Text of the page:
Despite the ruling, questions remained regarding the NHL’s concussion protocol and how the Flames handled Wideman after he left the ice. It was determined after the game — and this was a big part of the appeal process — that Wideman had indeed sustained a concussion before running into linesman Don Henderson.
On Friday, Flames president Brian Burke strongly defended his team.
“A player can exhibit concussion symptoms after a game and our protocol was followed to the letter,” Burke told reporters at a press conference. “Our trainers spoke to him. They felt he was lucid…He stayed in the game and finished the game without any difficulty.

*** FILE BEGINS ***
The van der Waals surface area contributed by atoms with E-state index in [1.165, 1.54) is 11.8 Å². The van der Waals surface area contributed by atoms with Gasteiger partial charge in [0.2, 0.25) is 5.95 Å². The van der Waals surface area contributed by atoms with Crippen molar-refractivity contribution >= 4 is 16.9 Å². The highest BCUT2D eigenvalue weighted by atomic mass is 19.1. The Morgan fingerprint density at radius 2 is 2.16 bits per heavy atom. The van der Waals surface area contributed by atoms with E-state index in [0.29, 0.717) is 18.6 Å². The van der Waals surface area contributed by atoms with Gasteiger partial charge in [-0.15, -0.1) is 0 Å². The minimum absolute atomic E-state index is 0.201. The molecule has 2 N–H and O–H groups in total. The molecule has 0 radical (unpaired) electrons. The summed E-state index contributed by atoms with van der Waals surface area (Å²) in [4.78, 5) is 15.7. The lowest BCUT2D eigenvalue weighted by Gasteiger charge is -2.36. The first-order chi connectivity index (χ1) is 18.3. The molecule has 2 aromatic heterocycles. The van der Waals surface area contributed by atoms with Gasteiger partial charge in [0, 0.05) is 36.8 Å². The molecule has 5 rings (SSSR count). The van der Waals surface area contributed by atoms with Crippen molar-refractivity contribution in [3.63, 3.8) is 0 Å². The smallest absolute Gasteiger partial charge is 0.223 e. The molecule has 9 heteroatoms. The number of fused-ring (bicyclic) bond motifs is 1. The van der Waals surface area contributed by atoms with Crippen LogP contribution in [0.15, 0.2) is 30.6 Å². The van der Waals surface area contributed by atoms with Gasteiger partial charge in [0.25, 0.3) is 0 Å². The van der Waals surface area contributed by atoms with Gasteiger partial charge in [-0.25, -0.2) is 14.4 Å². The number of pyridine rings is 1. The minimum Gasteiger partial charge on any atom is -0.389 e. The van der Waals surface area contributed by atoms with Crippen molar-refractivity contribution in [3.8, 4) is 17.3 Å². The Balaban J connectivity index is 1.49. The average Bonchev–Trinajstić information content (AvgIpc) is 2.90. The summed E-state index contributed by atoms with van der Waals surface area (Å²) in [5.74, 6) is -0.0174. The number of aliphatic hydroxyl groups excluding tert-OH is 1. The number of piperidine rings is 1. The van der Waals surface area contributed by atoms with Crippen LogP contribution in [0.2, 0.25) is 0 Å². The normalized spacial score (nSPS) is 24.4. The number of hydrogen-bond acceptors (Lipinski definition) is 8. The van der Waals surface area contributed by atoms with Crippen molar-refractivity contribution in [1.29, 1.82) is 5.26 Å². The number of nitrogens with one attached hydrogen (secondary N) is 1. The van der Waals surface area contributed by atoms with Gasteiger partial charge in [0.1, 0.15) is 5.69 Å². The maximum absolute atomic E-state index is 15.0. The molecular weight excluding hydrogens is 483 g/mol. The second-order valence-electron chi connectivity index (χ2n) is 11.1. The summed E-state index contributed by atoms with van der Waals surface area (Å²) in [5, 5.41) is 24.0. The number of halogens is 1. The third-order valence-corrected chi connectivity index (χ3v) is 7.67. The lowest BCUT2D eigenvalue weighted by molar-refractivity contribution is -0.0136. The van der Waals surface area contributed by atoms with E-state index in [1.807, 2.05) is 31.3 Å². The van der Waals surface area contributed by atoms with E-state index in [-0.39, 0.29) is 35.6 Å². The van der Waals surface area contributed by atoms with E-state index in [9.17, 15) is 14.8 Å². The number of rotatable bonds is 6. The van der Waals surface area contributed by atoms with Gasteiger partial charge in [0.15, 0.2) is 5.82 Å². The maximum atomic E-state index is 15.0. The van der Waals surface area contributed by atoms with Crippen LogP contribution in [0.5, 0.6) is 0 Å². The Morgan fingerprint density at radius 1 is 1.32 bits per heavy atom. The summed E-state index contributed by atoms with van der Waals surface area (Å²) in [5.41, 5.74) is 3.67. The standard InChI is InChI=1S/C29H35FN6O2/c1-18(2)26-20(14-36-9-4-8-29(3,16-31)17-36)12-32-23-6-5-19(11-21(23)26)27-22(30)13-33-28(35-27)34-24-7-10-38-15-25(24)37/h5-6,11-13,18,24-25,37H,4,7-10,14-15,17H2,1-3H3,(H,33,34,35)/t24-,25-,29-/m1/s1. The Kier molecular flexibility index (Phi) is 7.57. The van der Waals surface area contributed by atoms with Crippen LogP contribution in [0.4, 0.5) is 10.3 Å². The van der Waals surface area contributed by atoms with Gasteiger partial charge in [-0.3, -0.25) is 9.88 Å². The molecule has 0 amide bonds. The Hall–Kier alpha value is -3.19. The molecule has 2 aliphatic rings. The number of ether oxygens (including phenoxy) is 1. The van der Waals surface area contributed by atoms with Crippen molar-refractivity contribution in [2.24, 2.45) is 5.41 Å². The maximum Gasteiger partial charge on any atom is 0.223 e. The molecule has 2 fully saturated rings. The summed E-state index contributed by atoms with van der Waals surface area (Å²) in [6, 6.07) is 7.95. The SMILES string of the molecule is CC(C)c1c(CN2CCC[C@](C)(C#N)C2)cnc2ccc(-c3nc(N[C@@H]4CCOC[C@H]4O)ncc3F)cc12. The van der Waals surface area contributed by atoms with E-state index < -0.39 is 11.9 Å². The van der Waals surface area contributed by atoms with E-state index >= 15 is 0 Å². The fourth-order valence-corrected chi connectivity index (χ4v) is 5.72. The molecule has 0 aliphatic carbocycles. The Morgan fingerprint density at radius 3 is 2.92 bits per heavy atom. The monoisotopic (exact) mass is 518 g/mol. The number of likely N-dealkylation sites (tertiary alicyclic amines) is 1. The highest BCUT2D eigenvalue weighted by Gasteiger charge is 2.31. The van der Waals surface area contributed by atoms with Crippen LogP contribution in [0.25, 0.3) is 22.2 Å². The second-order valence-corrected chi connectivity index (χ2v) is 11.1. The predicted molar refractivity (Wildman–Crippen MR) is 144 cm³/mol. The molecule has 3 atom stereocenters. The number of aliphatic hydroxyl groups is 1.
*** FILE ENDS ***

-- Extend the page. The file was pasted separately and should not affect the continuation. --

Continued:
“After the game, he complained of symptoms. He was given a test and registered concussion symptoms but nothing fell through the cracks.”
Wideman took a nasty hit from Nashville’s Miikka Salomaki prior to his collision with Henderson, who also suffered a concussion and has not yet returned to the ice. There is speculation Henderson’s career may be over as a result.
Wideman returned to the Flames lineup on Friday for his first game action since late January.